Steven Jamail’s Rosie Life
New York conductor returns to Houston with original music for TUTS
by Donalevan Maines
Photo by Matthew Murphy
When Rosie O’Donnell went looking for a music director for her ambitious inner-city New York charity, Rosie’s Theater Kids, she picked a young composer from Houston.
This month, we get him back for not one, but two projects. Steven Jamail, who grew up in Friendswood, will see Theater Under the Stars’ (TUTS) Humphreys School of Musical Theatre present the Southwest premiere of his show, VOTE! A New Musical, at the Hobby Center for the Performing Arts.
Then Jamail conducts the orchestra for Guys and Dolls, which kicks off TUTS’ 2011–12 “Seeing Is Believing!” season at the Hobby Center with a production of the popular musical.
Jamail couldn’t have asked for a sweeter gig than Guys and Dolls to show off his skills as a conductor and music director. While the script won the Pulitzer Prize in 1951, Frank Loesser’s phenomenal score is what hooks audiences with the Overture, which previews the classic love song “I’ve Never Been in Love Before” and the chorus number “Luck Be a Lady Tonight.” Before you know it, you’re swept into Damon Runyonland.
Jamail picked up a baton when he conducted the marching band as a drum major his junior and senior years at Friendswood High School, where he graduated in 1998. He also played in the pit orchestra for three school musicals.
“I saw a lot of theater growing up, but I remember the Alley doing the world premiere of Jekyll & Hyde. When Linda Eder sang Someone Like You, I knew that I wanted to write a song like that so someone like her would sing it.”
His music composition professors at Rice University supported Jamail’s ambition to write musical comedies, but they insisted that he learn music theory by studying the works of artists such as Schoenberg, Boulez, and Elliott Carter.
At Rice, Jamail got to know his VOTE! writing partner, Ryann Ferguson, when he was a music director on a pro
duction of Sweeney Todd at Rice, and Ferguson played a patient in an insane asylum. “She was this crazy girl,” he says, “who was on a full-ride scholarship majoring in creative writing, so I figured she’s got to be a genius.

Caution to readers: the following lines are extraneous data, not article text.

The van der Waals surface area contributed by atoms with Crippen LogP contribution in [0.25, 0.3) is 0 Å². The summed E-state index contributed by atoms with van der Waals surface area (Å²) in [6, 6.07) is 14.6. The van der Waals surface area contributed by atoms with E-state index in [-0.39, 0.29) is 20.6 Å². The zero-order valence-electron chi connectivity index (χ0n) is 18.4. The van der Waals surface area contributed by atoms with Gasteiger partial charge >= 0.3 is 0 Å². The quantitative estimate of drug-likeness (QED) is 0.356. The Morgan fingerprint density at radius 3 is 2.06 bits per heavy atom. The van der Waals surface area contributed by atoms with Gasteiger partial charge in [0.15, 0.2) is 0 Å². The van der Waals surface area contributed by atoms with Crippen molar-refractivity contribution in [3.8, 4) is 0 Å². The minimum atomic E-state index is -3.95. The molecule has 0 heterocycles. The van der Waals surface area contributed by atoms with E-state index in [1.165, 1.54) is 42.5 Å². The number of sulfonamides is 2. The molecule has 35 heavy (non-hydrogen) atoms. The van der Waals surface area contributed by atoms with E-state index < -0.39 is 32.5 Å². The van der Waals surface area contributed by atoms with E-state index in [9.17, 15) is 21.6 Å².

“A Catholic boy from Friendswood and a Buddhist from Las Vegas. What a pair!”
Jamail says that Sweeney Todd was one of several shows that their dormitory, called Brown College, put on each year at Rice in competition with other dorms (also called colleges). “Those were some of the coolest artistic experiences I’ve ever had,” he recalls. “The unique spirit of competition was like something out of Harry Potter. It definitely spoiled me.”
Following graduation, Ferguson moved to New York to become a theatrical producer while Jamail stayed in Houston. He came out at age 22. “I came out to everyone at once,” he says. “There was literally no drama. I have a really great family.
“Houston has a really strong gay community, and one of my regrets is that I didn’t participate more in the community,” he adds.
Jamail stayed busy practicing the piano. “I knew what it would take for me to become a musical director in New York and eventually make my living full-time as a writer.”
While honing his skills on the ivories, Jamail enjoyed the good fortune of penning two scores under the direction of famed Broadway impresario Stuart Ostrow at the University of Houston. “It beat Julliard,” says Jamail. “The man is a genius. He would talk to me as a business person, and he was really specific with what he taught me about writing musicals.”
Jamail was weighing a move to the Big Apple when he saw an advertisement at Playbill.com for a full-time music supervisor for Rosie’s Theater Kids, a Rosie O’Donnell charity that teaches music and dance to students in New York City’s poorest schools.
In New York, Jamail also re-teamed with Ferguson to write VOTE!, which follows three high school students running for student council president.
Attending VOTE! and conducting Guys and Dolls will be a working vacation from Jamail’s day job with O’Donnell, a gig that offers a variety of opportunities for Jamail to collaborate with Broadway professionals.
In May, he accompanied O’Donnell to Chicago for her appearance on “Surprise Oprah! A Farewell Spectacular” at the United Center to commemorate The Oprah Winfrey Show ending its run after 25 years. Jamail’s job was to arrange a parody of the song “Fever” for O’Donnell. The serenade to Winfrey included quips about Dr. Phil, Dr. Oz, and Nate Berkus. “It was a lot of fun to be part of that crazy Oprah finale thing,” says Jamail.
VOTE! A New Musical
When: September 16, 7:30 p.m.; and September 17, 1:30 and 7:30 p.m.
Guys and Dolls
When: September 27–October 9
VOTE! The New Musical and Guys and Dolls
Where: Hobby Center for the Performing Arts, 800 Bagby.
Tickets: online at tuts.com, by phone at 713/558-TUTS (8887), outside the Houston area at 888/558-3882, or in person at the TUTS box office.
Donalevan Maines is a regular contributor to OutSmart magazine.